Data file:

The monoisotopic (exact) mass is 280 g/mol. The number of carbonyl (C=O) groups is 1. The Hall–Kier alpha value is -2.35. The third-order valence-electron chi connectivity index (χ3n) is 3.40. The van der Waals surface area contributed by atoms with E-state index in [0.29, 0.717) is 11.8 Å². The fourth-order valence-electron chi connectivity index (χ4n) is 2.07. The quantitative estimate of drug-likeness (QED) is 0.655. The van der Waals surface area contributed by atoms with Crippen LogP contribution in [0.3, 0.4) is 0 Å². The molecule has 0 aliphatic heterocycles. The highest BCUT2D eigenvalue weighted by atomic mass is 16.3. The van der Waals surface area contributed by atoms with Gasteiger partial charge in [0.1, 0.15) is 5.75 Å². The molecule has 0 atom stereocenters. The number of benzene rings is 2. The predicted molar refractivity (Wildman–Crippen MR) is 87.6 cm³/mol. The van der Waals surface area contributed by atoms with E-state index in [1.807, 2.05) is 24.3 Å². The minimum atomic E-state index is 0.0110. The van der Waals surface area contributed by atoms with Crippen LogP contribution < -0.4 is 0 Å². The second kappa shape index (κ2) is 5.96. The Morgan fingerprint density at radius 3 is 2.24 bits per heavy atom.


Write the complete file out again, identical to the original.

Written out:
The monoisotopic (exact) mass is 280 g/mol. The number of carbonyl (C=O) groups is 1. The Hall–Kier alpha value is -2.35. The third-order valence-electron chi connectivity index (χ3n) is 3.40. The van der Waals surface area contributed by atoms with E-state index in [0.29, 0.717) is 11.8 Å². The fourth-order valence-electron chi connectivity index (χ4n) is 2.07. The quantitative estimate of drug-likeness (QED) is 0.655. The van der Waals surface area contributed by atoms with Crippen LogP contribution in [0.3, 0.4) is 0 Å². The molecule has 0 aliphatic heterocycles. The highest BCUT2D eigenvalue weighted by atomic mass is 16.3. The van der Waals surface area contributed by atoms with Gasteiger partial charge in [0.1, 0.15) is 5.75 Å². The molecule has 0 atom stereocenters. The number of benzene rings is 2. The predicted molar refractivity (Wildman–Crippen MR) is 87.6 cm³/mol. The van der Waals surface area contributed by atoms with E-state index in [1.807, 2.05) is 24.3 Å². The minimum atomic E-state index is 0.0110. The van der Waals surface area contributed by atoms with Crippen LogP contribution < -0.4 is 0 Å². The second kappa shape index (κ2) is 5.96. The Morgan fingerprint density at radius 3 is 2.24 bits per heavy atom.